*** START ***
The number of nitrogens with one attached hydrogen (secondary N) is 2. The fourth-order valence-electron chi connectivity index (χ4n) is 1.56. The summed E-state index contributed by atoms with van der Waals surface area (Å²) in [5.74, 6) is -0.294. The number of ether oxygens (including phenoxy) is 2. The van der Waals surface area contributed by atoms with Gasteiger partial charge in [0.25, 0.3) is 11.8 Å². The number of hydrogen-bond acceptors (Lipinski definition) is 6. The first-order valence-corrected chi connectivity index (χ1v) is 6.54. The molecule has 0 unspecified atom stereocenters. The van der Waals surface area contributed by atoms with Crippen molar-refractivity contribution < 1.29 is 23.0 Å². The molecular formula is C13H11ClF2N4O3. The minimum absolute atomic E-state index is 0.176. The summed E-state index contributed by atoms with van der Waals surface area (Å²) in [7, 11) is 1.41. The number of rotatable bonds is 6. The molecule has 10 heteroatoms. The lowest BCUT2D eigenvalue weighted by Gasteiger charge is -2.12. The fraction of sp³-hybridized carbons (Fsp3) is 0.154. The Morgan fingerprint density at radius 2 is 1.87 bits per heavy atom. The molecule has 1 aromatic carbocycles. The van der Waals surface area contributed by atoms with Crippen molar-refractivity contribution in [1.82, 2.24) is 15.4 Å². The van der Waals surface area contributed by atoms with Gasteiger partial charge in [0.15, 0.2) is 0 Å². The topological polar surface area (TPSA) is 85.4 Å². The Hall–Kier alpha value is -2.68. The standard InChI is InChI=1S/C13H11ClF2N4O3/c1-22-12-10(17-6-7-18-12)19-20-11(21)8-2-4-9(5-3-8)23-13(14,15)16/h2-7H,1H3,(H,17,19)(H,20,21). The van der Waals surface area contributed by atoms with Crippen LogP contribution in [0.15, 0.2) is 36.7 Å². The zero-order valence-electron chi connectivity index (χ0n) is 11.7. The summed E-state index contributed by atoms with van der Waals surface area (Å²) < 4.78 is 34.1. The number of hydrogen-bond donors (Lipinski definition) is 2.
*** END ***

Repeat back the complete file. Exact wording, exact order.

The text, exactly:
The number of nitrogens with one attached hydrogen (secondary N) is 2. The fourth-order valence-electron chi connectivity index (χ4n) is 1.56. The summed E-state index contributed by atoms with van der Waals surface area (Å²) in [5.74, 6) is -0.294. The number of ether oxygens (including phenoxy) is 2. The van der Waals surface area contributed by atoms with Gasteiger partial charge in [0.25, 0.3) is 11.8 Å². The number of hydrogen-bond acceptors (Lipinski definition) is 6. The first-order valence-corrected chi connectivity index (χ1v) is 6.54. The molecule has 0 unspecified atom stereocenters. The van der Waals surface area contributed by atoms with Crippen molar-refractivity contribution < 1.29 is 23.0 Å². The molecular formula is C13H11ClF2N4O3. The minimum absolute atomic E-state index is 0.176. The summed E-state index contributed by atoms with van der Waals surface area (Å²) in [7, 11) is 1.41. The number of rotatable bonds is 6. The molecule has 10 heteroatoms. The lowest BCUT2D eigenvalue weighted by Gasteiger charge is -2.12. The fraction of sp³-hybridized carbons (Fsp3) is 0.154. The Morgan fingerprint density at radius 2 is 1.87 bits per heavy atom. The molecule has 1 aromatic carbocycles. The van der Waals surface area contributed by atoms with Crippen molar-refractivity contribution in [1.82, 2.24) is 15.4 Å². The van der Waals surface area contributed by atoms with Gasteiger partial charge in [0.15, 0.2) is 0 Å². The topological polar surface area (TPSA) is 85.4 Å². The Hall–Kier alpha value is -2.68. The standard InChI is InChI=1S/C13H11ClF2N4O3/c1-22-12-10(17-6-7-18-12)19-20-11(21)8-2-4-9(5-3-8)23-13(14,15)16/h2-7H,1H3,(H,17,19)(H,20,21). The van der Waals surface area contributed by atoms with Crippen LogP contribution in [0.15, 0.2) is 36.7 Å². The zero-order valence-electron chi connectivity index (χ0n) is 11.7. The summed E-state index contributed by atoms with van der Waals surface area (Å²) < 4.78 is 34.1. The number of hydrogen-bond donors (Lipinski definition) is 2.